About 1.5 million South Africans are registered as domestic workers, but many more people are thought to make a living from domestic work.
Although the sector has become slightly more regulated over the years, labour lawyer Michael Bagraim says that, for the most part, domestic workers still aren't sufficiently recognised by the Labour Department.
The Sectoral Determination 7 of the Basic Conditions of Employment Act outlines the wages and conditions of employment for the domestic worker sector.
The Act says a domestic worker may not work more than 45 hours per week, if they do they must be paid overtime.
Consumer journalist Wendy Knowler says very few domestic workers have written employment contracts stipulating their wage rate, maximum hours of work or annual leave.
Moreover, most of them aren't registered by their employers for the Unemployment Insurance Fund (UIF) or for Workmen’s Compensation.
Many domestic workers are still working without any contracts setting out their duties, hours of work, leave or sick leave.— Wendy Knowler, Consumer journalist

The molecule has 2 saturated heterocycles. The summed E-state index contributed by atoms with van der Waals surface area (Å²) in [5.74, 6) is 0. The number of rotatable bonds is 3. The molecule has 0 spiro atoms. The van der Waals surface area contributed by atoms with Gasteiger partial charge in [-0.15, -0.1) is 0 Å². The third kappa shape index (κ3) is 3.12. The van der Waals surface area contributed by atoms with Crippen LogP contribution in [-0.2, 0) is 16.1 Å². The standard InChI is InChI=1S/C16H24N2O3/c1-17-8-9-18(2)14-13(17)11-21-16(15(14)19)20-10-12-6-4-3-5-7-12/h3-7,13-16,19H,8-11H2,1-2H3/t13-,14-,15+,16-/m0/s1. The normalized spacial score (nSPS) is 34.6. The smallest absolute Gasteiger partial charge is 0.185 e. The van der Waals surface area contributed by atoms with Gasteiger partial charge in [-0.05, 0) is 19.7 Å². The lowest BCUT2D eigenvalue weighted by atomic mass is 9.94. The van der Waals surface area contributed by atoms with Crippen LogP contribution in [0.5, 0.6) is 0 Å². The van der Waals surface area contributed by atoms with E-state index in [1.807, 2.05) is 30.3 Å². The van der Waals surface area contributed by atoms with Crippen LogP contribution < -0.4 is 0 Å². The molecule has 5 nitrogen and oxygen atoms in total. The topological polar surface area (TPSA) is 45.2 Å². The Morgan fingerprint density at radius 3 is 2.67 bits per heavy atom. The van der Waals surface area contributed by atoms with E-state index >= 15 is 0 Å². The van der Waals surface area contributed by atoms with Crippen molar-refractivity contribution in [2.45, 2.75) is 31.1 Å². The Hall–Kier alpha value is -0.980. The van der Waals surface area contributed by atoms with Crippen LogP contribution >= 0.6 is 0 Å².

I'm pretty sure that many employers of domestic workers have never even looked at that legislation to find out if they are complying.— Wendy Knowler, Consumer journalist
So, what happens when a domestic worker is injured on duty?
Bagraim says employers can be held liable for injuries that domestic workers suffer on the job.
He advises that employers register domestic workers for UIF and for Workmen’s Compensation.
Bagraim adds that employers should invest in hospital cover and medical aid for domestic workers, where possible.
The majority of domestic workers I speak to have no registration whatsoever.— Michael Bagraim, Labour lawyer
Domestic workers are the most repressed part of the workforce... It's poverty-stricken employment.— Michael Bagraim, Labour lawyer
Domestic workers have completely been left out in the cold— Michael Bagraim, Labour lawyer
If a domestic worker is sick, she is not going to earn.— Michael Bagraim, Labour lawyer
He laments that inspectors at the Department of Labour are unable to enforce compliance for every household and says trade unions do not feel incentivised to protect the domestic worker sector.
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